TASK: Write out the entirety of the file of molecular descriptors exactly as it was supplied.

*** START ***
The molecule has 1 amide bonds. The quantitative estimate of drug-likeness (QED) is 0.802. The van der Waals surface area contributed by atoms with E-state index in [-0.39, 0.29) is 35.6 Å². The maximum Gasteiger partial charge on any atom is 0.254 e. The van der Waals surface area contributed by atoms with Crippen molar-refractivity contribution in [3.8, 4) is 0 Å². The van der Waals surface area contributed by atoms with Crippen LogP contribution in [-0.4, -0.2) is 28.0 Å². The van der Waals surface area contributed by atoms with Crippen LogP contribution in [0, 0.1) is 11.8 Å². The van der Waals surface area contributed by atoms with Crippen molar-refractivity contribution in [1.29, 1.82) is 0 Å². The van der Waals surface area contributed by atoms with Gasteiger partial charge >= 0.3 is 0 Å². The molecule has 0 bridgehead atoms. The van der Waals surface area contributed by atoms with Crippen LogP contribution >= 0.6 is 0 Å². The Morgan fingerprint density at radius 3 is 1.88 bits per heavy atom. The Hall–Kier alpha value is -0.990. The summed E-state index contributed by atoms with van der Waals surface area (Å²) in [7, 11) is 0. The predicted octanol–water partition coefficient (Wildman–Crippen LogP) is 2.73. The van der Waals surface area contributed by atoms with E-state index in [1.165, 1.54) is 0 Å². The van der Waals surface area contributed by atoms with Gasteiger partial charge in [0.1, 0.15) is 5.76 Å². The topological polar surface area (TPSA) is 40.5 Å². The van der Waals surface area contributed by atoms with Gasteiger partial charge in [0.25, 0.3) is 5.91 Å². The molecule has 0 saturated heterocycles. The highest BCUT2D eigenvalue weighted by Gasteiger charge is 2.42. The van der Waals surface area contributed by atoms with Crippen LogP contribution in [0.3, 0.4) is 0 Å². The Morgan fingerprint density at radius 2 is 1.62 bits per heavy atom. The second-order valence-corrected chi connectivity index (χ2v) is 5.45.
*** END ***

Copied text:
The molecule has 1 amide bonds. The quantitative estimate of drug-likeness (QED) is 0.802. The van der Waals surface area contributed by atoms with E-state index in [-0.39, 0.29) is 35.6 Å². The maximum Gasteiger partial charge on any atom is 0.254 e. The van der Waals surface area contributed by atoms with Crippen molar-refractivity contribution in [3.8, 4) is 0 Å². The van der Waals surface area contributed by atoms with Crippen LogP contribution in [-0.4, -0.2) is 28.0 Å². The van der Waals surface area contributed by atoms with Crippen LogP contribution in [0, 0.1) is 11.8 Å². The van der Waals surface area contributed by atoms with Crippen molar-refractivity contribution in [1.29, 1.82) is 0 Å². The van der Waals surface area contributed by atoms with Gasteiger partial charge >= 0.3 is 0 Å². The molecule has 0 bridgehead atoms. The van der Waals surface area contributed by atoms with Crippen LogP contribution >= 0.6 is 0 Å². The Morgan fingerprint density at radius 3 is 1.88 bits per heavy atom. The Hall–Kier alpha value is -0.990. The summed E-state index contributed by atoms with van der Waals surface area (Å²) in [7, 11) is 0. The predicted octanol–water partition coefficient (Wildman–Crippen LogP) is 2.73. The van der Waals surface area contributed by atoms with E-state index in [1.165, 1.54) is 0 Å². The van der Waals surface area contributed by atoms with Gasteiger partial charge in [0.1, 0.15) is 5.76 Å². The topological polar surface area (TPSA) is 40.5 Å². The van der Waals surface area contributed by atoms with Gasteiger partial charge in [0.25, 0.3) is 5.91 Å². The molecule has 0 saturated heterocycles. The highest BCUT2D eigenvalue weighted by Gasteiger charge is 2.42. The van der Waals surface area contributed by atoms with Crippen LogP contribution in [0.3, 0.4) is 0 Å². The Morgan fingerprint density at radius 2 is 1.62 bits per heavy atom. The second-order valence-corrected chi connectivity index (χ2v) is 5.45.